Sadly Zoom does not even have a FAQ on ASL or deaf inclusion
Here are my notes based on what I have discovered recently:
BEST ZOOM PRACTICES FOR DEAF/HOH PARTICIPANTS IN A MIXED VIRTUAL CLASSROOM
Invite captioner & ASL interpreters as panelists
Set webinar settings to default gallery view (so there is a brady bunch view for students & the recording)
Have other presenters turn off video so only current presenter(s) & interpreter float to top & are visible to class
Theoretical viewing order: account holders, panelists, alphabetized participants with camera on, alphabetized participants with camera off, callers
Promote captioner to cohost on arrival & assign captioner role
Ask everyone but current presenter/interpreter to STOP VIDEO so interpreter is always visible & included in the gallery view main recording. NB cohosts do not float to the top like panelists in a webinar unless they are the only ones with active cameras
Occasionally an interpreter will not sort to the top visible six thumbnails so the deaf students will need to PIN her video during a screen share. During screen share, if students have 2nd device/monitor/zoom login they can watch slide show separately or pin both interpreters.
Make sure every deaf student is in the same breakout room as an interpreter and ask HOH if they need or would like the captioner in their room.
Theoretical thumbnail sorting order: account holders, speakers, participants with camera on in random order, participants with camera off randomly, smartphone users? linux users? callers
BOTH WEBINARS & MEETINGS
Find out if any deaf registrants & names
Email tip sheet to deaf students
Invite students 5 mins prior to orient w/interpreters via separate zoom
Doublecheck recording settings: SPEAKER, SCREENSHARE, GALLERY or various combos
Invite captioner/interpreters to tech check 30 mins prior to class
Remind teacher to give interpreters a vocabulary list & agenda
Tech check: remind teachers to enable CC on any streamed videos & pause frequently for interpreters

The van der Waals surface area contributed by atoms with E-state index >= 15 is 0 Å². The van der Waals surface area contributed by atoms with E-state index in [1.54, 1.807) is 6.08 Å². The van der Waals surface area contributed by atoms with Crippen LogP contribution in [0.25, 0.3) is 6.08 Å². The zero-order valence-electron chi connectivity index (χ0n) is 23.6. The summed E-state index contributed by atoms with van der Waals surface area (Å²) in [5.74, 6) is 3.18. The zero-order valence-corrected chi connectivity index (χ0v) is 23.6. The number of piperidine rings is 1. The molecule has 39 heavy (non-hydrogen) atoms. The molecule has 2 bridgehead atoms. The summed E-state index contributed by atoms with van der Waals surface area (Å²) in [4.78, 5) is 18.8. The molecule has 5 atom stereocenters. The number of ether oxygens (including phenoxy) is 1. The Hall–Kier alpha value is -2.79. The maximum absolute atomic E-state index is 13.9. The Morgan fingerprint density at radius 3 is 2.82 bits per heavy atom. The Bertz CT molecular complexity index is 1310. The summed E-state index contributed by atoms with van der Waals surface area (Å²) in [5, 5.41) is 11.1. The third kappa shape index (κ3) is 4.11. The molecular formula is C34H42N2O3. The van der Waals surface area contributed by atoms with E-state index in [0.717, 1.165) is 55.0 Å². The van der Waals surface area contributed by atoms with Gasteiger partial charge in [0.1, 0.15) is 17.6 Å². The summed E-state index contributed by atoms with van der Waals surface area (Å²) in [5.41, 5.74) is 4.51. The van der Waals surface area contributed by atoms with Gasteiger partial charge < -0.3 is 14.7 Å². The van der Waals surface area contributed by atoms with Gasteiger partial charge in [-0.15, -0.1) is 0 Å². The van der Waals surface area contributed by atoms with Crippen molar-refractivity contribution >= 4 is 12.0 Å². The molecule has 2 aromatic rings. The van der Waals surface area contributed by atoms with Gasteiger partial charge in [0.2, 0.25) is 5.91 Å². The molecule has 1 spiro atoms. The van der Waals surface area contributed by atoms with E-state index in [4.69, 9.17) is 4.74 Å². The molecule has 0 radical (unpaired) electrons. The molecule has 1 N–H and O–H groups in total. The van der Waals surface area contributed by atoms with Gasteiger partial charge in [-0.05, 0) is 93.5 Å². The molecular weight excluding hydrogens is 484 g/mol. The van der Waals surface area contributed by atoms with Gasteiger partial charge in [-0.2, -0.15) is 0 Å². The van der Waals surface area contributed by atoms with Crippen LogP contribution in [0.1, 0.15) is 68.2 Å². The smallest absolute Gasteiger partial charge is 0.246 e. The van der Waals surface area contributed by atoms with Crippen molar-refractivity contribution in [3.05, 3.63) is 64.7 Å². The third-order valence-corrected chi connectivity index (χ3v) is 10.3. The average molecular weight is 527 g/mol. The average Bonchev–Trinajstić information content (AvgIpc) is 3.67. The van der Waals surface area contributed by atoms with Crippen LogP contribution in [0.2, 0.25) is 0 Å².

Ask deaf/HOH participants to identify themselves to the host via chat
Tech intro: students may want to view captions by clicking on CC on the main controls (which can help hearing folks also if you missed something)
Include ASL track & captions in upload to MN platform & delete unnecessary recordings
Teachers remind students to use View options/zoom or manually resize during screenshare & deaf students must use SIDE BY SIDE as presenters only float up when vertical.
Email interpreters/captioner/students day after first class for troubleshooting
You can download the CC separately in
click into the files you want
click on the download icon
choose DOWNLOAD CC TRANSCRIPT
The transcript can be edited & re-uploaded.
NB camera logic has been failing since zoom security upgrade 6/2020. If any of the presenters or interpreters arrive late, restart the recording to make sure they are captured. There may be failures in the camera logic if the host’s internet is disrupted even briefly.
The best recording option for interpreters–Screen share w/gallery view is not supported for cloud recording currently so you have to choose to record it locally. Stop the recording & restart to get the choice of local vs cloud. You must HIDE ALL NON-VIDEO PARTICIPANTS and choose your view carefully as it will be the only recording. You cannot minimize your zoom window during the entire recording. The CC will be a separate file. You will need to host the video elsewhere (eg youtube/vimeo) to post it since it will not be in your zoom cloud.
Many workarounds require an additional license, or students/interpreters having an additional device or monitor. Running simultaneous instances of videocalls can be taxing in low bandwidth environments. This can also separate deaf participants from the wider group.
To have a separate ASL recording in a meeting, interpreters can record ASL from a separate device but this requires editing two videos into one, additional bandwidth and potentially post production edits. ,
Set up a simultaneous webinar for the class & a zoom meeting or another platform for breakout rooms
Speak slowly & clearly.
Pause frequently especially around transitions.
State your name when you begin speaking.
Address the student (not the interpreter, which can take some discipline as we naturally gravitate to the interpreter).
Avoid using third person language (eg “tell her this”) just speak directly as you would in a normal conversation.
Realize that the interpreter will transmit everything that is said. even is you ask them not to.
Try to be gracious, patient and your best self even when you feel confused or challenged.
Generic deaf videoconferencing tips